LED burning at 277v circuit

James L

Senior Member
Location
Kansas Cty, Mo, USA
Occupation
Electrician
What is voltage at luminaire(s)?

if you have a bad neutral, maybe multiwire circuit or a feeder with a bad neutral you maybe not too unbalanced initially, but as more drivers fail unbalancing gets worse and impacts more drivers. The ones that see lower volts are probably fine, the ones that see higher volts is what is likely failing if this is what is going on, but that don't mean it won't change after enough fail the load balancing can be significantly different than it originally was.

285 is pretty common to see around here on what is supposed to be 277 nominal, that is only about 3% above 277 and should be acceptable.
A lot of Amazon lighting I've looked at with a range of 100 - ??? is actually only rated to go to 265v and could probably work up to 277

If that's the case they might just "say" it's rated at 277 and hope the voltage isn't any higher.

That's why I asked what brand and where he bought it. I've bought a considerable amount of Amazon lighting, and I know some Chinese shenanigans
 

hillbilly1

Senior Member
Location
Atlanta,Ga
Is the wiring method Reloc or some other manufactured system? Burnt Neutral pins are common on the multi circuit connectors. Causes an “Open” neutral condition that will fry some of the drivers that happen to be on the leg that goes high. Because they are multi volt, the low leg will operate at rated output.
 

synchro

Senior Member
Location
Chicago, IL
Occupation
EE
Is the wiring method Reloc or some other manufactured system? Burnt Neutral pins are common on the multi circuit connectors. Causes an “Open” neutral condition that will fry some of the drivers that happen to be on the leg that goes high. Because they are multi volt, the low leg will operate at rated output.
Very good point. Multi-volt operation that maintains a constant power level is effectively a negative resistance because the current increases when the voltage is reduced (and vice versa). That makes them tend to exacerbate and worsen any voltage imbalance on MWBCs when there's excess resistance in the neutral path.
 

Jchamos

Member
Location
Indianapolis
Occupation
Electrician
A lot of Amazon lighting I've looked at with a range of 100 - ??? is actually only rated to go to 265v and could probably work up to 277

If that's the case they might just "say" it's rated at 277 and hope the voltage isn't any higher.

That's why I asked what brand and where he bought it. I've bought a considerable amount of Amazon lighting, and I know some Chinese shenanigans
lighting distribuidor out of atlanta
I’ll look the exact brand !
but yes I will be at the site in the next couple of days and try to look all the facts
 

Jchamos

Member
Location
Indianapolis
Occupation
Electrician
Very good point. Multi-volt operation that maintains a constant power level is effectively a negative resistance because the current increases when the voltage is reduced (and vice versa). That makes them tend to exacerbate and worsen any voltage imbalance on MWBCs when there's excess resistance in the neutral path.
Is the wiring method Reloc or some other manufactured system? Burnt Neutral pins are common on the multi circuit connectors. Causes an “Open” neutral condition that will fry some of the drivers that happen to be on the leg that goes high. Because they are multi volt, the low leg will operate at rated output.
very good point sir
Yes a one of this PIN push manufactured connectors along the whole store
Former target
 

Flicker Index

Member
Location
Pac NW
Occupation
Lights
Putting a transient event logger where the failure occurred and monitor in between L-N; and/or (if you have additional channels available) N-G is a good way to track loose neutral issues and honestly this is a good idea before you fry any more LED ballasts. These days, a good majority of ballasts are 120-277v and when you're dealing with 120v circuit, they're exposed to over voltage but stay within this range. Depending on the ballast's regulation performance, you'll see very noticeable shimmering and flickering or nothing at all. However, on a 277v, a loose neutral can go well beyond the rated voltage. If you don't have the right test equipment, even putting a DMM with "peak hold" (not min/max) in between EGC and neutral and keeping an eye on it can provide useful information.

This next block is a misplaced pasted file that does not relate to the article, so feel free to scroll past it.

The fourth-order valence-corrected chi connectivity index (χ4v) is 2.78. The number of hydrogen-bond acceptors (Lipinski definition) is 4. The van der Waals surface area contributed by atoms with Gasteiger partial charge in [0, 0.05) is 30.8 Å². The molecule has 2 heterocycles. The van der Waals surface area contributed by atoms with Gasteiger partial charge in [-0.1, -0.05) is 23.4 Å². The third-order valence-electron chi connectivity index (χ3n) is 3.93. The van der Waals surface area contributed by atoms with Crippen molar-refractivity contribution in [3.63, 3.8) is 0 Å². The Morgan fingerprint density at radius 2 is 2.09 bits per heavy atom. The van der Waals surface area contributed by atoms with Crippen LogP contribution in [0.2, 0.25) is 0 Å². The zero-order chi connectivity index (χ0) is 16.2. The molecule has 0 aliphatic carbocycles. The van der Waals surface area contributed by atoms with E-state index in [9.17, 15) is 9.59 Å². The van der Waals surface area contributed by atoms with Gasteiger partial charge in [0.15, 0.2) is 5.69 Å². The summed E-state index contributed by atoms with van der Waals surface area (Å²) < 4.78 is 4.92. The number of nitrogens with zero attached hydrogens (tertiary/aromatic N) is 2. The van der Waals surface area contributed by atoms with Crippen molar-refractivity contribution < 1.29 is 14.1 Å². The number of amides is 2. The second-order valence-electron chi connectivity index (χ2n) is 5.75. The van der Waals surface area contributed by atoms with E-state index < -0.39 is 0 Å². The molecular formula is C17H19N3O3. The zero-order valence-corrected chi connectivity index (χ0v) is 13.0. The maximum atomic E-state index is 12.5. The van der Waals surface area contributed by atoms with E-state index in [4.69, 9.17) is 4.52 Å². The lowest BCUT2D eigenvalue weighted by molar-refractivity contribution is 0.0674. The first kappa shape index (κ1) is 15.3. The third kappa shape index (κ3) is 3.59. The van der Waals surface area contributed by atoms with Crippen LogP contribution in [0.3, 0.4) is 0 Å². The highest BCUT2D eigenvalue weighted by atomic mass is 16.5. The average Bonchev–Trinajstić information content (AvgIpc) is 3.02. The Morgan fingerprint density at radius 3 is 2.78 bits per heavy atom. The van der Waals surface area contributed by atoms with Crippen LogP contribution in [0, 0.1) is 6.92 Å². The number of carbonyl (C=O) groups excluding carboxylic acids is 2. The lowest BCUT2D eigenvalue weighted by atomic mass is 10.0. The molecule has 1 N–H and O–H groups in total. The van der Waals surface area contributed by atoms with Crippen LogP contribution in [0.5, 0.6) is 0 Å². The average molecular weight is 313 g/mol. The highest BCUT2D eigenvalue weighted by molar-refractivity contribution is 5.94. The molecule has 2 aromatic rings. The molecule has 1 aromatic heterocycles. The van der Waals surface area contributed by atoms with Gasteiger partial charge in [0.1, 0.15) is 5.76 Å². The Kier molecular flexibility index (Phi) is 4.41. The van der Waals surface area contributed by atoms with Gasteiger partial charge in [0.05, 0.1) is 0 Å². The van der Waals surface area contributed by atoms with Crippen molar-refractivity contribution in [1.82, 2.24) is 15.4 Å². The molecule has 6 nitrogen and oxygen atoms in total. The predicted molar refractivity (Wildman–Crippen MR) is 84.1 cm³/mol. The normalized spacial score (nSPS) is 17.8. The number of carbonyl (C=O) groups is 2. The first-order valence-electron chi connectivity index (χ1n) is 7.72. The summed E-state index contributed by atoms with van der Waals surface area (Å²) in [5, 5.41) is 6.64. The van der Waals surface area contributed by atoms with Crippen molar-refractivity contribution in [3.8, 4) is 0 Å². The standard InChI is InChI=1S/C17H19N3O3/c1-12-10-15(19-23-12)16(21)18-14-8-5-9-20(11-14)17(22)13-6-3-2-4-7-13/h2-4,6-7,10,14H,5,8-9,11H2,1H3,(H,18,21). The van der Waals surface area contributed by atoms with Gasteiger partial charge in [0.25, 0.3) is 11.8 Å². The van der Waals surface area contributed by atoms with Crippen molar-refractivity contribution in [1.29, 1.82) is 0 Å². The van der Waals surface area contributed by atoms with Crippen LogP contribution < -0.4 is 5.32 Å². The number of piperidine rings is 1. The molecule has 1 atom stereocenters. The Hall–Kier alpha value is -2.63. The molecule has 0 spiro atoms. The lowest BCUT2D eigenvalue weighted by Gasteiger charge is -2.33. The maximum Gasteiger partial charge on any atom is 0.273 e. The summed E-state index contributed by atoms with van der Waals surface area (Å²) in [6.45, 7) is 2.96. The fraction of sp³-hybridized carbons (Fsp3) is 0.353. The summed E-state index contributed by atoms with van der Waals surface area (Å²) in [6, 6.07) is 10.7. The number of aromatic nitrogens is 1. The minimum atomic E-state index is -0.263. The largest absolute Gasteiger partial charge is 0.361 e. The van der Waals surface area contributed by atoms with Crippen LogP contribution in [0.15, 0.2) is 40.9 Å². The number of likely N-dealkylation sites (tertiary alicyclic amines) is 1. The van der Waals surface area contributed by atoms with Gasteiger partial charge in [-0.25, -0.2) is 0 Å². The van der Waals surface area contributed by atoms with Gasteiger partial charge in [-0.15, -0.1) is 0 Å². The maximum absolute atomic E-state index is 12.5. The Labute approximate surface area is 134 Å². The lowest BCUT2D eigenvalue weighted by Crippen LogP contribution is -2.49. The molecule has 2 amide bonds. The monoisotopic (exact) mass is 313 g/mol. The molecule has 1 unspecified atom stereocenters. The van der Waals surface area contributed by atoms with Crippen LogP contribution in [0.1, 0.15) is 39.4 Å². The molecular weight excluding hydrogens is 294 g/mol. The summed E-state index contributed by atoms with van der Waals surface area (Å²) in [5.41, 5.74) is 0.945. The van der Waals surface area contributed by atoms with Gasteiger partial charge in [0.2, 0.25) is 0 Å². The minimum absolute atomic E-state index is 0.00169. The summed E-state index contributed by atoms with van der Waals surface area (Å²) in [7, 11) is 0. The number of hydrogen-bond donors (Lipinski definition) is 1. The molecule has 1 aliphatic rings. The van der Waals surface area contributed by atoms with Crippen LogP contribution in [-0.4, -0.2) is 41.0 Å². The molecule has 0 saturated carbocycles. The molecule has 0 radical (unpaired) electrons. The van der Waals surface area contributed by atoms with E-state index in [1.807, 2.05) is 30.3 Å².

What was in place before the retrofit, magnetic ballasts or electronic? The reason I ask is that magnetic ballasts are basically immune to fractional second exposure to neutral lift. It'd have to be exposed to over voltage condition long enough to burn out the coil or exposed to high enough over voltage to arc over.
 

Jchamos

Member
Location
Indianapolis
Occupation
Electrician
Putting a transient event logger where the failure occurred and monitor in between L-N; and/or (if you have additional channels available) N-G is a good way to track loose neutral issues and honestly this is a good idea before you fry any more LED ballasts. These days, a good majority of ballasts are 120-277v and when you're dealing with 120v circuit, they're exposed to over voltage but stay within this range. Depending on the ballast's regulation performance, you'll see very noticeable shimmering and flickering or nothing at all. However, on a 277v, a loose neutral can go well beyond the rated voltage.

What was in place before the retrofit, magnetic ballasts or electronic? The reason I ask is that magnetic ballasts are basically immune to fractional second exposure to neutral lift. It'd have to be exposed to over voltage condition long enough to burn out the coil or exposed to high enough over voltage to arc over.
thank you so much
What is exactly the name of the equipment I can use to record voltage issues ?

electronic t8ballast 4 bulbs were in place before
 

Flicker Index

Member
Location
Pac NW
Occupation
Lights
thank you so much
What is exactly the name of the equipment I can use to record voltage issues ?

electronic t8ballast 4 bulbs were in place before
Voltage event recorder is what it's called. You could use a tool like this too, but there's some learning curve:

Do you have a Fluke 87? Use alligator clips to tightly connect leads in between neutral and ground under load. Manually put the meter on 1000v range, then use not min/max, but "peak hold". Make sure they don't come off. If they do, the readings will shoot all over the place and you have to reset it from the start. Everything all set, it's normal to see 10-20v, but keep on the look out for hundreds of volts. If there's a neutral lift, then you'll read several hundred volts between N-G.

That needs to be setup near the fixture where the issue is.

Was the wiring disturbed during the retrofit other than at the fixture? If all of the existing ballasts were fine and wiring wasn't disturbed at the panel, the new ballasts design might be the issue, but if you do observe loose neutral related voltage disturbance, that's not really something that has to be covered under warranty.